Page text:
he snarls and growls tore through his ears, filling his mind with their din. The flash of fangs and crimson, glowering eyes inches from his face were all that Nimbus could make out in the darkness. The wolves bit at his eyes, ripped at his chest with their claws. He struggled desperately, but his limbs were weak and feeble. Finally, he shut his eyes and tried to ignore the sound…
When his eyes drifted open once again, all that he saw was the cavern roof. Just a dream, then? Ugh. I’m not going back into those tunnels.
It was still Darkhours, but Nimbus could hear the echo of conversation emanating faintly through the Sanctuary. Well, I’m not sleeping anyway. Nimbus pulled himself up and stretched, trying to alleviate some of the throbs and aches that came with sleeping on the rock floor. After several unsuccessful attempts, he reluctantly capitulated and set out to find the origin of the conversation.
“…dragged them off. We barely escaped ourselves.”
“I see.” said a voice that sounded like Gilgamesh. “Who have we lost?”
Nimbus rounded a corner and surveyed the main entrance chamber. Three weary men in armor sat beside a makeshift cart, laden with an enormous pile of vines. Gilgamesh stood before them, head hung, listening as one of them listed the several names.
“…and lastly, Enkidu.”
“I see.” Gilgamesh’s voice was ragged. “If Enkidu is gone, there must have been a whole lot of them.”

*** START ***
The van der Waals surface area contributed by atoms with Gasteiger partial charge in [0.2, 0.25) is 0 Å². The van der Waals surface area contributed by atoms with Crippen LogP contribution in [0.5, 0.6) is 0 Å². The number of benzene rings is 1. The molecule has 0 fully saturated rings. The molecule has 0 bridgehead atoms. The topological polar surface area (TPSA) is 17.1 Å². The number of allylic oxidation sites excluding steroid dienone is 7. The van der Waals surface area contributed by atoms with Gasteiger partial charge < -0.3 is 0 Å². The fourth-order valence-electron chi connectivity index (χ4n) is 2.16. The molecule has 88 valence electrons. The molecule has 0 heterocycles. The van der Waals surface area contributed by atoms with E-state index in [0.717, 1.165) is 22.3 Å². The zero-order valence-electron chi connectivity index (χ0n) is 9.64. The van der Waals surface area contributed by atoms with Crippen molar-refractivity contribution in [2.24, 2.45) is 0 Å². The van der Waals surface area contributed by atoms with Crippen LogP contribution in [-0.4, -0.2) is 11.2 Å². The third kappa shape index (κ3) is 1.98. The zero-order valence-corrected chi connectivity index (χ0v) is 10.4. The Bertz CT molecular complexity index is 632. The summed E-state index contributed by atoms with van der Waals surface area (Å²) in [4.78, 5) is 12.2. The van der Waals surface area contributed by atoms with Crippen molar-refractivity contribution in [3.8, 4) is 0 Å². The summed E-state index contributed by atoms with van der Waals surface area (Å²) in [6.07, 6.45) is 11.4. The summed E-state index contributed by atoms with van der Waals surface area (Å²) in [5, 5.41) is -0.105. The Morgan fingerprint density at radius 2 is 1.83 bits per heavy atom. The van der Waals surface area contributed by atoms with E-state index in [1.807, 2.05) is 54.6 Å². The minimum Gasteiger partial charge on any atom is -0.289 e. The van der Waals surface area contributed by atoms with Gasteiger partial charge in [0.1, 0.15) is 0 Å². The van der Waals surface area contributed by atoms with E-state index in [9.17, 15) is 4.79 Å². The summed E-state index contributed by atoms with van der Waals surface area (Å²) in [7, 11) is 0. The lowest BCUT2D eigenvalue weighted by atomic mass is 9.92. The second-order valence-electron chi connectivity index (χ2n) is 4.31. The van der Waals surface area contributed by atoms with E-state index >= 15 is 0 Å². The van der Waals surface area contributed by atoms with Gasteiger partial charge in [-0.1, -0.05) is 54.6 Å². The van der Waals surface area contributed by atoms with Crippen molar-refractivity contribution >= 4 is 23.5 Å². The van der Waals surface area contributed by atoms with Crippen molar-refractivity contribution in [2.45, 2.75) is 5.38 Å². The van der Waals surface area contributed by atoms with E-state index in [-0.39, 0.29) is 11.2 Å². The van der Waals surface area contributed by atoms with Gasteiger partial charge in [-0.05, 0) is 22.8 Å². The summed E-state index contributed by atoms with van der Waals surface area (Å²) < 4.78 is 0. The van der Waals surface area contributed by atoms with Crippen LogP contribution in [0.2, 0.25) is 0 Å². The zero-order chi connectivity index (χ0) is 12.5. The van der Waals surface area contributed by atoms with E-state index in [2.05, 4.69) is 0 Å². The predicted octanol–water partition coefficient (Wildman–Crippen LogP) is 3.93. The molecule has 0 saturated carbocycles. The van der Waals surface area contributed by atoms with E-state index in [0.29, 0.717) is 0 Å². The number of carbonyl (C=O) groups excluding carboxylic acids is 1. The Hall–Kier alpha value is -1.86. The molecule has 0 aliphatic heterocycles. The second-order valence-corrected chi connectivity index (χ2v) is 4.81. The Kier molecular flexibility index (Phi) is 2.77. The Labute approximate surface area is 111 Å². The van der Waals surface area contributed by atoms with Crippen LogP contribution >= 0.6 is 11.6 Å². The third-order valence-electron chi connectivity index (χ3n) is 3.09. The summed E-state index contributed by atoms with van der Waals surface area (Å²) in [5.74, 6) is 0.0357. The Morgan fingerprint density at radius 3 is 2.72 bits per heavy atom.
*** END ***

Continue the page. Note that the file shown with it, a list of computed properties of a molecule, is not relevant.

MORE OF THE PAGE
“Dozens, but that wasn’t all. The Alphabeast was there.”
“I see.” A moment passed.
“Please, we’d like to rest now.” a man spoke up.
“Yeah.” said Gilgamesh. “I’ll get the vines.”
The men thanked him and quickly made their way towards the sleeping quarters. Nimbus stepped aside to let them pass. Gilgamesh grabbed the rope attached to the front of the cart and began to slowly drag the sledge forwards. He looked up and noticed Nimbus for the first time.
“Shellfish, give me a hand with this.”
Nimbus didn’t argue.
They dragged the vines slowly over to the food chamber and began to unload them, tossing them onto the vine pile that lay next to the water supply. Nimbus wondered whether or not he should ask about the conversation he had overheard. Just as the last of the vines were thrown into the pile, Nimbus spoke up.
“So… what happened?”
“Some guys got killed.” Gilgamesh said. “They were hauling these up from the Vinefront. Bloodwolves attacked, and the idiots didn’t stand a chance.”
“Yeah, and what’s that worth? What good have you done? Messed up the water run, fried Talos, won’t join my unit, all you people are useless!”
Nimbus was too astonished to reply.
“If you lot really wanted out, you’d do something about it, instead of just whimpering in your cave eating this rubbish!” Gilgamesh viciously kicked a several of the vines into the pool of water. “Everyone’s so scared that they sulk when they should fight! We’re all gonna die! We can do it for certain in these filthy caves, picked off by rabid monsters, or we can take a chance at dying above, on our own terms! Even if we fail, at least it will be over with!”
Nimbus took a step back. “I haven’t decided about joining your unit yet.”
“You won’t. I can see it in your eyes. You’re a coward just like everyone else, everyone but Enkidu!” Gilgamesh stomped first in one direction, then another, as if he couldn’t decide where to vent his rage. “Enkidu, he always said if I just got a few more guys together, he’d join the crew. Now he’s gone too. I’m back where I started.”